Wales captain Dan Biggar readily admits that Saturday’s first Test assignment against world champions South Africa at altitude in Pretoria is “about as tough as it gets”.
But Biggar is also upbeat about Wales’ prospects across a three-match series, which begins at a sold-out Loftus Versfeld.
Wales have never beaten the Springboks in South Africa, losing 10 previous encounters and conceding a total of more than 400 points.
They also tackle Siya Kolisi’s team on the back of a dismal home defeat against Italy that consigned them to a fifth-place Guinness Six Nations finish.
“We know the challenge that lies ahead,” Biggar said.
“It’s probably up there with the biggest challenges in world rugby, playing the world champions, the number one-ranked team in their own backyard at altitude in front of 50,000 Springboks supporters.
“It is about as tough as it gets, but I think what the squad has done off the back of a disappointing end to the Six Nations is we’ve really come together.
“We have said it is almost like a fresh start, a clean slate, and just go out there with a bit of freedom and really express ourselves.
“Because if we listen to everything that is being reported, everything in the media, fans, pundits and everyone, we may as well not turn up and have three weeks on holiday here.
“So from our point of view, it will show a lot of character about us on Saturday, and I am hoping that can shine through.
“We played here in 2014, in Durban for the first Test, and we were out of the game inside 20 minutes.
“We got absolutely blown away, and they are a very difficult team to play against at the best of times, let alone when you’ve got to chase the game.
“We are all aware of what lies in wait if we can pull off one of the best Wales victories in the modern era.”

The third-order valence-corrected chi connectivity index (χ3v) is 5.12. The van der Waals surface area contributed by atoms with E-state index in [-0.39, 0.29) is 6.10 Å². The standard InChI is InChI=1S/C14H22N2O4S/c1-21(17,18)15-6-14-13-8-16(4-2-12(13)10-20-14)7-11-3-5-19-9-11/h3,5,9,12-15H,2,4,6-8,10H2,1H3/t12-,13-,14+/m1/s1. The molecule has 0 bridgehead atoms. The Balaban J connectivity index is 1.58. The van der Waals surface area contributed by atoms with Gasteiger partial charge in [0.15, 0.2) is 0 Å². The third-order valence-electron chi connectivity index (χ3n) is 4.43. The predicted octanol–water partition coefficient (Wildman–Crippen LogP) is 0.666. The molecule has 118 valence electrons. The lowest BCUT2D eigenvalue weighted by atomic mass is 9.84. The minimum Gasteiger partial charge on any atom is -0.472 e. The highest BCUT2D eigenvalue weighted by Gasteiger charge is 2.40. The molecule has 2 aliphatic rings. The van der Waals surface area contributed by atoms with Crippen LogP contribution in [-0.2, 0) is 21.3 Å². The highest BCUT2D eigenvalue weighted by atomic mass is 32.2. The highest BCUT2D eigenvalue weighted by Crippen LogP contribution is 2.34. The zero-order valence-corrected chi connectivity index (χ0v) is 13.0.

Biggar leads a team that shows eight changes from the Italy debacle, with the likes of full-back Liam Williams, centre George North and lock Will Rowlands all returning, while Leicester flanker Tommy Reffell makes his Test debut.
And Biggar is among eight players in Wales’ match-day 23 who featured on the British and Irish Lions tour to South Africa last year, while for a number of others it will be a first Springboks experience away from home.
“Obviously, a few of us were here last year when it was very different in terms of being stuck in a hotel for 23 hours of the day and an hour out for training. It was really tough work,” he said.
“When you have got young guys who perhaps haven’t experienced what it is like to play against this side, you have nothing to compare it to and you have no fear because you haven’t faced it, and I think that is a really good thing for us as a squad.
“There are a lot of boys who haven’t experienced it and are just chomping at the bit to go out and get stuck into what is a world-class XV that the Springboks have named.”
Wales assistant coaches Stephen Jones and Gethin Jenkins were part of the Lions starting line-up beaten 28-25 by South Africa at Loftus Versfeld in 2009.
“They have said it is one of the best places to play rugby in terms of a hostile crowd, really in your face getting stuck in and supporting the Springboks,” Biggar continued.
“I think that is brilliant. We played there 12 months ago in one of the (Lions) tour games, and for such a historic stadium it was just soulless without the crowd.
“I think that will get the best out of us on Saturday. As difficult and intimidating as it is, it’s also a real challenge for us.
“When we’ve had tough defeats as a team, we have always responded quite well.”